6. For us, our vision meant focusing our efforts on clients, our own employees and on the candidates that work with. We have continually looked for ways to improve those relationships.  This focus allows us to ensure business decisions we make are in line with that vision.
  7. A positive culture within our company means that we have high expectations of our people, and that we provide them with training and the tools to e successful. We create an atmosphere focused on one of our core values, TEAM, and we are prepared to invest in growth.  We give monthly and annual recognition for employees that excel and that exemplify the behaviors we associate with our values.
  8. You can never please all of the people, but that doesn’t mean you shouldn’t try.
  9. If you have a clear culture then you will attract the people that fit your culture, and those who do not will self identify quickly.
  10. The number one reason why culture is successful, or not, is leadership. It needs 100% commitment from the whole leadership team.
  11. Sometimes you will need to make tough decisions to preserve the culture you want, or you risk getting the culture that just happens!
  12. It is a work in progress that can never be considered complete.

In addition to being a Platinum member of Canada’s 50 Best Managed Companies program our company has been recognized as one of Canada’s 10 Most Admired Corporate Cultures and one of Canada’s Best Workplaces.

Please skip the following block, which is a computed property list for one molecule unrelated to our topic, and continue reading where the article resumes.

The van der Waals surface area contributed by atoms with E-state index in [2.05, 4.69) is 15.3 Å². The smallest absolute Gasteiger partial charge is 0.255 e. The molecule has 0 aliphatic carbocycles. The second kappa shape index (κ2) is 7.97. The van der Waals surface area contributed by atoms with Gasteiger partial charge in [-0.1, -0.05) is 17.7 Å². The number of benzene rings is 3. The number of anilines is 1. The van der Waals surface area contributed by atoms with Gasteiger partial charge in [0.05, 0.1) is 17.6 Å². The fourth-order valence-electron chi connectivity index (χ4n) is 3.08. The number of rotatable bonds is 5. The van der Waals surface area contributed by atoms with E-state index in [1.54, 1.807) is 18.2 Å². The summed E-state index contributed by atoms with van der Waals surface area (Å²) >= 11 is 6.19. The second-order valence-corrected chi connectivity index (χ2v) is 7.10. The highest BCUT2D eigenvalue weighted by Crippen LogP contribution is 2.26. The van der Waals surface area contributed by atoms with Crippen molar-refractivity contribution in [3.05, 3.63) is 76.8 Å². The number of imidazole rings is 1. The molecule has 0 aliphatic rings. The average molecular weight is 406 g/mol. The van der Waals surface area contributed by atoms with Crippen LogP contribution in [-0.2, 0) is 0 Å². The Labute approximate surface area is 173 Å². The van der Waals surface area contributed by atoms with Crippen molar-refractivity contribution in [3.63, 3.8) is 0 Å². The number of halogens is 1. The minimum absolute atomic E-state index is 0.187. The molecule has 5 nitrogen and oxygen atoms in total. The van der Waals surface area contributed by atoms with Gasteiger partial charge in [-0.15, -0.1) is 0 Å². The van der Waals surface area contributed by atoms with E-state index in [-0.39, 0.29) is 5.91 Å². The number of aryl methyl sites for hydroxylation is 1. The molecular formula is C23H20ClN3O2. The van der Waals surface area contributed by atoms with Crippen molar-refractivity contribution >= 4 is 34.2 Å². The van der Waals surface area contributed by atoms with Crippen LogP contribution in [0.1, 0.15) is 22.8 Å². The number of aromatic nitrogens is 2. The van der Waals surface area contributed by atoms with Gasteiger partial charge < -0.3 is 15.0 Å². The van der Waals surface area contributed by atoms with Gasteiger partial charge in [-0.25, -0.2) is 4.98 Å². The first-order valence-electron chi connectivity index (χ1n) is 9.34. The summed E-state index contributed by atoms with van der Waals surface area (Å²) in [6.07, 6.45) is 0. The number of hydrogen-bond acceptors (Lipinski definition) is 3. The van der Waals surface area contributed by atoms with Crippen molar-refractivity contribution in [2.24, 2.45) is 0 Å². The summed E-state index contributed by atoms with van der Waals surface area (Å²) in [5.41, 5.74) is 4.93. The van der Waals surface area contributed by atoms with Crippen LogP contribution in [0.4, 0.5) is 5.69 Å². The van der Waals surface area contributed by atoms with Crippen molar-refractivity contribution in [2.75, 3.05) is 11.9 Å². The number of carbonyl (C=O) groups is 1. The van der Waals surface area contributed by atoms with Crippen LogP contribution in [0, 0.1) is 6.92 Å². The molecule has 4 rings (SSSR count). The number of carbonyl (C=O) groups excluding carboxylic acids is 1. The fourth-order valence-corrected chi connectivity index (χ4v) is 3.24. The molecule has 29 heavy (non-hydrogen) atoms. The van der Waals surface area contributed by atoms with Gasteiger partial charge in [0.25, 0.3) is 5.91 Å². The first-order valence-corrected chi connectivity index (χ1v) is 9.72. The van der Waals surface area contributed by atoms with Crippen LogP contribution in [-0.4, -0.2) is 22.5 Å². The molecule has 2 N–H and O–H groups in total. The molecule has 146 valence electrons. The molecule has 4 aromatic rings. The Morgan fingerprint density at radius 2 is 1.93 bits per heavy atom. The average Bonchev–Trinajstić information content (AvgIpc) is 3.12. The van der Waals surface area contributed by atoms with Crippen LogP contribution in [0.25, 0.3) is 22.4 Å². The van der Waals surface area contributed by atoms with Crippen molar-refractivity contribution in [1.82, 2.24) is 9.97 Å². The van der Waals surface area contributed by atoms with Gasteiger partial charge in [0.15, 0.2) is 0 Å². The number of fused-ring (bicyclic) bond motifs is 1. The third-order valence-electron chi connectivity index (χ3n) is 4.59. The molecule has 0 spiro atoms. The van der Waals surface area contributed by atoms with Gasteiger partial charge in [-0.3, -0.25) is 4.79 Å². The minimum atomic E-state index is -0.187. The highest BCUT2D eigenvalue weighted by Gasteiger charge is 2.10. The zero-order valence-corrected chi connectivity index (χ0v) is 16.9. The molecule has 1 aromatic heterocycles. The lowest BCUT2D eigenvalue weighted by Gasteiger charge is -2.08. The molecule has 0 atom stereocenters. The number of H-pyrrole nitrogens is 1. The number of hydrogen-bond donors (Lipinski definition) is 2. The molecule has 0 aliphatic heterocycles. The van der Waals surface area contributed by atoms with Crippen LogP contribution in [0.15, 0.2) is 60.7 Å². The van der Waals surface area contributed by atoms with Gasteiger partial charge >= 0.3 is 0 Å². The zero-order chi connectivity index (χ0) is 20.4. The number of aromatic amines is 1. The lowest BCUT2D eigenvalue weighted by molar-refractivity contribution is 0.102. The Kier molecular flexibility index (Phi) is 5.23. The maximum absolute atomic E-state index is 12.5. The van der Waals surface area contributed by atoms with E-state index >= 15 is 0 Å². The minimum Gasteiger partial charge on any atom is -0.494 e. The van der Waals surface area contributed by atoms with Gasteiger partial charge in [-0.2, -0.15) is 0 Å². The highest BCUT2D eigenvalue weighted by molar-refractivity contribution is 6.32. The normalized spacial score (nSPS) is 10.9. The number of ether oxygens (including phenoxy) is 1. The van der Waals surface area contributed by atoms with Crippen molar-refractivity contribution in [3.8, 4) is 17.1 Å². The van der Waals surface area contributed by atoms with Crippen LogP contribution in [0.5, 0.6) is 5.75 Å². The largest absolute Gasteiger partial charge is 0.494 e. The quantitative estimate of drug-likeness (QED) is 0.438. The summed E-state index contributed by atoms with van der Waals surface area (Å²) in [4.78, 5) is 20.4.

The awards indicate that we are on the right track and we are enjoying the journey … but it IS a journey!

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Kevin Dee is Chairman and founder of Eagle (a Professional Staffing Company)
Want to know where Canada’s hot jobs are?   Visit the Eagle Job Centre!
Have you tried Eagle’s (very cost effective) VirtualRecruiter service?
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It is Time to Take a Hard Look at Payrolling

Jack Welch quote about teamsCompanies have many excellent reasons why they use a flexible workforce to supplement their full time staff.  Like any purchase, organizations want to get the best price possible for these services and one of the ways they try to save money is by sourcing the people themselves and then “payrolling” them through a third party, for a small fee.  The rationale is that the fee paid to the agency is reduced and thus the company saves money.

A detailed analysis of the facts shows that (a) companies do NOT save money, in fact they actually pay more.  PLUS (b) those organisations introduce increased corporate risk!

Here is a look at the real costs of payrolling:

  1. The average payrolled resource will actually be paid above market value, because there is no competitive process.
  2. By the time a payrolling fee is added, the amount paid by the organisation is higherthan they would have paid the agency to do the work for them.  Eagle’s internal analysis would suggest that on average the difference is greater than 10%!
  3. The increased rate paid to the individual causes a market issue over time because they expect that increased rate for all of their future work.  So overall market rates get edged up artificially and companies end up paying EVEN more for these resources into the future.